I loved this performance from the word go, when Truman Capote appeared at the side of the stage, posing by the curtain while the music played and Frank Sinatra sang (New York, New York, as I recall). Bob Kingdom did a very good job of impersonating Truman Capote, at least as far as I could tell, and we were soon hooked into the life story of this unusual, talented writer. He structured it round the four stages of fame –

1. Who’s Truman Capote?

2. Get me Truman Capote.

3. Get me someone like Truman Capote.

4. Who’s Truman Capote?

His delivery made it very funny.

The life story was mostly new to me, but it was very interesting, and told with a dry, bitchy humour that was very refreshing. I felt there was a lot more humour than the audience responded to, even though the man sitting next to me was clearly a Truman Capote fan, as were one or two others in the audience. It’s even inspired me to check out Breakfast At Tiffany’s and one or two of the short stories.

The lighting changes and sound effects worked very well, and I liked the fact that he talked to us as the ghost of Truman Capote, knowing full well that he was dead. He refused to go into details of the afterlife, which left more time for the important stuff we’d come to see – him, basically. At the end, he did a trailer for his new piece about Dylan Thomas, and I’m torn. I’m not a Dylan Thomas fan, but this performance was so good, even I might be converted. Or at least entertained. For now, though, this was a good evening out, and I hope it comes round again, for all that it’s been advertised as a farewell tour.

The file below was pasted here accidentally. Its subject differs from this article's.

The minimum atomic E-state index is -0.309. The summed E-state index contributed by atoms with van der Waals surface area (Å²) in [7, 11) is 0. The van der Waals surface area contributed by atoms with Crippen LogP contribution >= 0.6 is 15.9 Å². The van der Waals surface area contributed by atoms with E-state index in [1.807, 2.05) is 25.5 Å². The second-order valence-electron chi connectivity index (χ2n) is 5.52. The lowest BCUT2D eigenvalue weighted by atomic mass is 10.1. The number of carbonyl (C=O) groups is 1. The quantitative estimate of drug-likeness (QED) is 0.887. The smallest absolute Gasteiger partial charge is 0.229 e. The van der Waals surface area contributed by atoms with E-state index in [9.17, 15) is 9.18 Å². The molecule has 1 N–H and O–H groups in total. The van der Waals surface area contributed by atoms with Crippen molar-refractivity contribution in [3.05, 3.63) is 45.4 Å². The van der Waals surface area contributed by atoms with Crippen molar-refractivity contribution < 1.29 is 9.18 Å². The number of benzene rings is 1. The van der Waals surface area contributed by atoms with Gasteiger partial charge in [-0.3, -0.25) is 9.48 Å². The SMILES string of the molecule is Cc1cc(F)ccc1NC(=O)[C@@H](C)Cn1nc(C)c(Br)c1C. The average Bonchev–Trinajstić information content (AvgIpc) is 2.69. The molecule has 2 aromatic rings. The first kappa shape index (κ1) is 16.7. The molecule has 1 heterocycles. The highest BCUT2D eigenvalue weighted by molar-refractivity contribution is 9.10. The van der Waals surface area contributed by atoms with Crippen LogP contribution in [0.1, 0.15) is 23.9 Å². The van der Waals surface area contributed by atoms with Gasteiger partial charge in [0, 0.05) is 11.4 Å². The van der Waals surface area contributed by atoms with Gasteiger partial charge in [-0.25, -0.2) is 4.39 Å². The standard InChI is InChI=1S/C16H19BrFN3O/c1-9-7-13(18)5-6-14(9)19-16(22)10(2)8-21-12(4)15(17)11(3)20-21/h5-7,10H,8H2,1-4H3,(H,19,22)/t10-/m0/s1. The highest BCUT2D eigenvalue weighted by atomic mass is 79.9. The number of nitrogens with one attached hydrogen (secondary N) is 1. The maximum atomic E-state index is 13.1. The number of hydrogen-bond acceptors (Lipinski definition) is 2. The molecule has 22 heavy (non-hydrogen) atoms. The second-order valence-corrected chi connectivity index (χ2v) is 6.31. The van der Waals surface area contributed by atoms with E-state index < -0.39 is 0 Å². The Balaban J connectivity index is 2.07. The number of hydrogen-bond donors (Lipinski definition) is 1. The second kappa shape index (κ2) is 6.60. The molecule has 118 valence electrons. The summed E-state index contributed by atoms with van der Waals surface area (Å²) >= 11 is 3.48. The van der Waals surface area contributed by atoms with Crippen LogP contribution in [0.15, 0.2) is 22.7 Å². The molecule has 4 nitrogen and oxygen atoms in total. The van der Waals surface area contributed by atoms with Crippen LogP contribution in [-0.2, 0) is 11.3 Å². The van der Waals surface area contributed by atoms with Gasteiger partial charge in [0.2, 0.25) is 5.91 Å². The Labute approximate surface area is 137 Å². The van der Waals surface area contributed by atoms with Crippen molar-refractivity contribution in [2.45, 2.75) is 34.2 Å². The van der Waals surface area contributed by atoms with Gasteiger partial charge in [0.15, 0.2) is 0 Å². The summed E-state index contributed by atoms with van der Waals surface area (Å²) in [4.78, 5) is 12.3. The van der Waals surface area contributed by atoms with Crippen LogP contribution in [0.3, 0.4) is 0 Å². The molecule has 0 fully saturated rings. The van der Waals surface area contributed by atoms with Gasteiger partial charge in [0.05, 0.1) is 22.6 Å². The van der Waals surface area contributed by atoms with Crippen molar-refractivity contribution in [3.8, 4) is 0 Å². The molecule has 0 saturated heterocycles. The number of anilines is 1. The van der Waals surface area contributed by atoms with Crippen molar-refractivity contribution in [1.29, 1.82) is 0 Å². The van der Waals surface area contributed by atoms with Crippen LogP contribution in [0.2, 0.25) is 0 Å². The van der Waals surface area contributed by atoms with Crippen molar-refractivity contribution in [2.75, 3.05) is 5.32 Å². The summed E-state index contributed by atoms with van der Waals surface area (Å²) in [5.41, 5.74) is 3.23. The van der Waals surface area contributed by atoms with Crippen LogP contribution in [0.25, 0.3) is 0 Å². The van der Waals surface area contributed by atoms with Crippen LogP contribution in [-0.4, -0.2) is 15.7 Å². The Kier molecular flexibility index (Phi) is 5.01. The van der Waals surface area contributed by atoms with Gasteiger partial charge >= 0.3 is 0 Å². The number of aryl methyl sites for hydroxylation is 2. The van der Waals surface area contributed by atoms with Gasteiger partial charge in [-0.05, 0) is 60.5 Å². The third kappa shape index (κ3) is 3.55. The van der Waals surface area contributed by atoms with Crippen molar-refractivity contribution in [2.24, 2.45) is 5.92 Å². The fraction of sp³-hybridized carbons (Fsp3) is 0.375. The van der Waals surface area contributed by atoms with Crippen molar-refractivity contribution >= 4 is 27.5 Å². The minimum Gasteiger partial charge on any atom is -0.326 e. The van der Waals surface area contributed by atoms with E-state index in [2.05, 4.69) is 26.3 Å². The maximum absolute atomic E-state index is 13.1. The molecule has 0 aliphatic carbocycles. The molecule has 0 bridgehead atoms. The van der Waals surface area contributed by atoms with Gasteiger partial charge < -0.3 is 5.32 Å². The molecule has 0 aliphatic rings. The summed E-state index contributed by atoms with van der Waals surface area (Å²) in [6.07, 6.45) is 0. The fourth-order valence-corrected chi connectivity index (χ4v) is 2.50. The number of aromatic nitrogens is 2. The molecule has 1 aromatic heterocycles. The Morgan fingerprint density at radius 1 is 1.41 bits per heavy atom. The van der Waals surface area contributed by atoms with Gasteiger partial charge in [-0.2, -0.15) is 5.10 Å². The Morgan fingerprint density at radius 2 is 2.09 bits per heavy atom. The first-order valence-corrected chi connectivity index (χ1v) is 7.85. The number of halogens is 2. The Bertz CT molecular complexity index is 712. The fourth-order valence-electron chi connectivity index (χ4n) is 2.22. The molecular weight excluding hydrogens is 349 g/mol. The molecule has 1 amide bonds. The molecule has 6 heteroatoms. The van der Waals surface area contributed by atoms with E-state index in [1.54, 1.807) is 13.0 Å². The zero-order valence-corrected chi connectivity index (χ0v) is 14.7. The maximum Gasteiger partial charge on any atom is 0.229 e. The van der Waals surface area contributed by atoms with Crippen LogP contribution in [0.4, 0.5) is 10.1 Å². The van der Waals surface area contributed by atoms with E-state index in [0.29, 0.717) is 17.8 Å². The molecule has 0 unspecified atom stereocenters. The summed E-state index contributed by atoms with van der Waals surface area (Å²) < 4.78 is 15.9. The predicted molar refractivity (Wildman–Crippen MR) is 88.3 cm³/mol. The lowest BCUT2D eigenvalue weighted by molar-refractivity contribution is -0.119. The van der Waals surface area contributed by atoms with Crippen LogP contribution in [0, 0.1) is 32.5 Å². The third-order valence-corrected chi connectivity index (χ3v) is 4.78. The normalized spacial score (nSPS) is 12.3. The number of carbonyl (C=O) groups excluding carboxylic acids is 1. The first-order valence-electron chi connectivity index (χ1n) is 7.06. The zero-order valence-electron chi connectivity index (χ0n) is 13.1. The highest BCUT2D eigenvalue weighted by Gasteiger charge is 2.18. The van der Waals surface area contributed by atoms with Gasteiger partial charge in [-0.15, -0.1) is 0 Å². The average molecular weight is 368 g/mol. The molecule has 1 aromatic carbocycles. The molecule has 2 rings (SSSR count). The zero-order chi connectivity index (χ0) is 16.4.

© 2011 Sheila Evans at ilovetheatre.me

Call Mr Robeson – November 2011

8/10

By Tayo Aluko

Directed by Olusola Oyeleye

Venue: Mill Studio

Date: Thursday 24th November 2011

I knew very little about Paul Robeson before tonight – black singer and actor, politically active, married a white woman (wrong, they were only ‘close’ friends) which angered both the white and black communities in America; that was about it. Turns out I knew more than many Americans do about this amazing man, who stood up for the rights of black people, but even more strongly for the rights of all working people, regardless of skin colour, and whose powerful influence was so cruelly wiped out by a hostile American government that his name is largely forgotten amongst many of the groups who ultimately benefitted from his contribution.

His life story was compellingly told by Tayo Aluko, who also wrote the piece. He had been ignorant of Paul Robeson’s existence until a chance remark by someone at a concert he performed at.  He had unknowingly sung a song performed by Robeson, and the person commented on this. Once he’d heard the name, the Paul Robeson biography pretty much threw itself at him in a library, and he was hooked. He wrote this play not just as a tribute to the great man, but to make people more aware that he existed, and to promote a passion to fight for a better world for all, a passion which Paul Robeson exemplified.